A writer from the Urals, Alexei Ivanov. Source: TASS
“Bad Weather” begins like a detective story – with the robbery of an armored car – but the novel is actually about time and a country’s fate. The plot follows a union for veterans of the Afghan War in an industrial city and interweaves various threads. It takes place simultaneously during the Afghan War, the beginning of the 1990s, when the former soldiers opened their own businesses, as well as in the 2000s.
Kommersant: To what extent is “Bad Weather” based on factual events?
Alexei Ivanov: I would not describe it as a documentary work, but many real events related to the Afghan Veteran’s Union in Yekaterinburg are integrated into the novel.
It is an existential work. After World War II a capo from Auschwitz and guards from Kolyma could prove better than Kant that God does not exist. But the experiences that were earlier compensated for with faith became known as existentia. Existentialism is the aggregate of experiences that someone feels when they not have faith. The protagonist of “Bad Weather,” Sergei, says that we refused to build communism, but do not believe in God. What do we have left? My characters are left with the myth of the Afghan brotherhood.
Kommersant: And the idea of
brotherhood, particularly military brotherhood, is perhaps the most important
idea for Russia.
A. I.: Brotherhood is really not that important in the novel. It is not about Afghan syndrome or the contemporary lives of Afghans, who were abandoned by society and the government. It is about how people look for a way to believe each other in a world dominated by predators. They realize that they cannot believe anyone. But they know that they cannot live without trust, which is why they need to find ways to believe each other. The Afghan brotherhood is one such way.
Kommersant: Do you think a common Russian idea, a central national identity, exists?
A. I.: What we call the Russian world is a collection of various elements that are united by a value system, a language and geography. At the moment this composite is developing in a lop-sided way: the majority of its components are withering and dying, and that is utterly unfair. The so-called Russian idea consists of blossoming variety. It should be something like, “Let all the flowers bloom.”
Alexei Ivanov was born in 1969. He spent his childhood and youth in Perm, and currently lives in Yekaterinburg. He began writing at the start of the 1990s, but only found fame 13 years later with the publication of “The Heart of Parma.” Following the novel “The Gold of the Rebellion,” the critic Lev Danilkin called Ivanov “Russian literature’s gold reserves.” The film “The Geographer Drank His Globe Away,” which was based on his novel, won many prizes and was commercially successful. Recently Ivanov has been writing a lot of regional non-fiction.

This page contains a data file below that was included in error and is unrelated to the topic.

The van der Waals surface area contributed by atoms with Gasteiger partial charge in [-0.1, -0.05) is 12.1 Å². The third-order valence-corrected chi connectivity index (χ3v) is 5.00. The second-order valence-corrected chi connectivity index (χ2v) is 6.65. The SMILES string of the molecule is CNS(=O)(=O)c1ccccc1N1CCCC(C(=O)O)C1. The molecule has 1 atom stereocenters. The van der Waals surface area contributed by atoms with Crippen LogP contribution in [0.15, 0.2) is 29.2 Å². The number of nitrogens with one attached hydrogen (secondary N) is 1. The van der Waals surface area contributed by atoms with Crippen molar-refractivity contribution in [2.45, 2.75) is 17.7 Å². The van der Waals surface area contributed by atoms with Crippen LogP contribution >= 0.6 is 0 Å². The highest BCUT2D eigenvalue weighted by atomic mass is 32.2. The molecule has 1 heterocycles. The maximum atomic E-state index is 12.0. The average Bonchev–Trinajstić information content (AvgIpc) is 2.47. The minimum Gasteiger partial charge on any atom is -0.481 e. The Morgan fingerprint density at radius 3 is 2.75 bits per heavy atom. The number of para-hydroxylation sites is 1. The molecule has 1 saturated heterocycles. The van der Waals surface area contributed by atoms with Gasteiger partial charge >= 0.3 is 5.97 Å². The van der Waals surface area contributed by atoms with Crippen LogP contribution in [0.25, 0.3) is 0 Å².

Kommersant: But do we really have a common value system?
A. I.: We share common values, but their hierarchical arrangement differs somewhat depending on a person’s identity. And at the top of the hierarchy there is always a kind of meta-value through which people with this identity self-actualize. For the Urals the main value is work; for the White Sea region and Siberia the main value is enterprise. For central Russia it is power and property. For southern, Cossack Russia it is social justice.
Kommersant: Don’t you feel that this is rather speculative? For example, I live in Moscow, but neither money nor power has any meaning for me – yet I continue living in Moscow.
A. I.: Any scheme is speculative: that is why it is a scheme. You do not necessarily have to share a region’s identity. You evidently belong to a different cultural background; not the Russian peasant one, which places most importance on power and property: Moscow is its embodiment. You can live in Moscow or in a village near Chelyabinsk and belong to the culture of globalization.
Kommersant: But in that case, where are the regional values, and how do they influence people?
A. I.: They can manifest themselves in various ways. For example, until recently the southern Russian regions were considered the “red belt.” The land there is fertile; people are wealthier than in the north or Siberia and should therefore have bourgeois, capitalist values. However, they elected a communist governor. They did so because the most important value for the people of the Cossack south is social justice, a value that was proclaimed by the USSR. It is useless to place bets on modern ideas such as innovation in that region because locals will not engage with them. Important social projects, however, will be very popular.
Kommersant: Why do you think the modernization project has failed in Russia?
A. I.: It is being held back by the bureaucracy, which doesn't really need it. There is no demand for modernization among the elite and the governing class. I think that it would be supported by the determined part of society: the youth, people between 30 and 40, who really want to do something.
This is an abridged version of the interview first published in Russian by Kommersant-Ogonyok Magazine
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